Eating foods that promote moisture in the body on a daily basis is equally important.
As the cold weather arrives and the cool clear days depart, the season seems annoying enough without the late autumn dryness that often brings special health problems.
Sore throat, dry nasal passages, breathing problems, bad coughing, headaches, chapped lips, as well as constipation are among the problems associated with this season, according to Traditional Chinese Medicine (TCM).
It doesn't work, however, to eat nourishing food or to take any tonics as ways to get rid of such health problems at this time of year. That's simply because these problems are not caused inside human body, but outside.
"Traditional Chinese Medicine holds that nature and man are one and as an integral part of nature, man is easily affected by changes in climate and weather," Yuan Xiande , a TCM doctor from Beijing Tong Ren Tang, a renowned pharmacy founded in 1669, was quoted as saying on Shanghai Daily.
When the changes get too drastic in climate, human bodies become much more vulnerable to nasitis, gastritis, influenza, and so on. About 80% of people feel some kind of discomfort during this season, TCM parishioners say.
As a common food medicine in the old country, water is always the most frequently mentioned cure. Not only doctors, but also grannies, nag about drinking more water every time you drop by.
And they have a good reason to do so. As the air dries in the transitional time from autumn to winter, the moisture in human body decreases. The reduced moisture in the upper respiratory tract and mouth can lead to coughing, increased phlegm, and bronchitis.
The lungs and the skin are the two organs that are most sensitive to the outside environment. When people inhale dry air and breathe out humid carbon dioxide, the body's moisture level falls. The skin also dries in the process.
Therefore, replenishing fluids by drinking enough water is especially important. This by no means includes drinking beverages.
The purpose is not just to supply more water to the body; instead, it's to nourish yin (cool energy), reduce dryness, and moisturize the body inside and out. In doing so, it gets easier to avoid the above-mentioned autumn diseases.
And, eating foods that promote moisture in the body on a daily basis is equally important. They don't have to be rare delicacies, of course. Below are some recommended foods that are both economical and effective in preventing autumn diseases.
Lotus root benefits the lung
Covered with a coat of mud from the lily pond, lotus roots scare away many potential consumers. But did you know that the coat of mud helps to keep the root fresh? Raw lotus roots are said to "clear" heat, while cooked ones can help purify blood and stimulate appetite. Lotus root is classified as a cooling food, thus they are extremely good for the lungs in this season.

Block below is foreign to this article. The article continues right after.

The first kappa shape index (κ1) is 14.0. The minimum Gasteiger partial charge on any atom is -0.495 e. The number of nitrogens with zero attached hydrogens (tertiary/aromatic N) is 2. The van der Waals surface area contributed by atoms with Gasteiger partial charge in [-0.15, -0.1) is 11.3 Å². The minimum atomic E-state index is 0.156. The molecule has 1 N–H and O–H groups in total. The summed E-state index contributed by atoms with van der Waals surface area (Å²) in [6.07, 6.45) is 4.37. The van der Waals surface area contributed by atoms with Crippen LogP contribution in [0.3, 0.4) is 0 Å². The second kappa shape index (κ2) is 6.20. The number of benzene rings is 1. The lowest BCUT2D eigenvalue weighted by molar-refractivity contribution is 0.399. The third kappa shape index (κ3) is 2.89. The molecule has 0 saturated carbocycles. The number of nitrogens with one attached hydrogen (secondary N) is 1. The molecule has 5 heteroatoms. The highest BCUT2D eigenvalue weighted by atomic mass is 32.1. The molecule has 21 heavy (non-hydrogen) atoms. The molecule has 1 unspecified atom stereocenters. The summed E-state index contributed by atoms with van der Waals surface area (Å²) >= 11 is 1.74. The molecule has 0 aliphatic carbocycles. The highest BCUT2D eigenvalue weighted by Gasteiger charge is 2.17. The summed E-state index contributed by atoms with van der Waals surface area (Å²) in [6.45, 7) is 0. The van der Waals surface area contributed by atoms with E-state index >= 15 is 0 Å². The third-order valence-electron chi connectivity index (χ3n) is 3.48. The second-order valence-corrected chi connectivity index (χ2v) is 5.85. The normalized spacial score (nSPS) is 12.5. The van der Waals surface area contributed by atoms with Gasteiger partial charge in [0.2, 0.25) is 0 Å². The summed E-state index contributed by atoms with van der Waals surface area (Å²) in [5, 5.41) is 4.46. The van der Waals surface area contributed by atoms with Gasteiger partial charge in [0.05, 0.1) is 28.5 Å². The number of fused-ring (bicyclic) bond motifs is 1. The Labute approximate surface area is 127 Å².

Boiled juice from lotus root, ginger, pear, turnip, ginkgo, sugarcane, and honey is not only yummy but also of medicinal value. You are encouraged to hand make one container of such juice, keep it in a glass bottle, and drink it frequently. It helps dispel inner heat and reduce phlegm.
Lotus root is classified as a cooling food, thus they are extremely good for the lungs in this season.
Garlic drives influenza away
Garlic has the most powerful fungicidal effectiveness in the natural world. Whenever you feel the attacks of an itchy throat and runny nose, it means that you are getting a cold and you better hurry to take some garlic before it's too late. Garlic will help you to kill the virus because of its abundant amount of antiviral elements, which can also act to strengthen immunity.
It's now the turning point from autumn to winter and therefore the active season for the flu. Adding garlic in your diet is thus necessary.
Tea eases gingivitis
Adding to its numerous benefits to human health, the latest research has discovered that tea is also good for our teeth and gums due to its abundance of fluorine as well as tea polyphenols. Therefore, it's suggested to drink some tea after a meal, or gargle with tea to strengthen the teeth. This is especially required as many people tend to suffer from gingivitis in drier climates. Moreover, the sugar released from tea leaves—the pectin together with saliva in the mouth—will stimulate chemical changes, which can help to enhance the self-cleaning ability of an oral cavity.
Cabbage curbs coughs
They might be cheap and humble looking, but, did you know cabbages can work miracles?
Cabbages are abundant in vitamin C. They are richer in vitamin C than the famous oranges. Thus, cabbages are very helpful in treating ulcers, certain cancers, depression, strengthening the immune system and fighting against cough and cold, healing wounds and damaged tissues, proper functioning of the nervous system, and helpful with symptoms of Alzheimer's disease.
Moreover, cabbages are quite rich in fiber, which can help retain water and forms the bulk of the food in the bowels. Therefore, cabbages are a good cure for constipation and related problems.
Now that you know what foods are good for the dry autumn, don't forget to stay warm!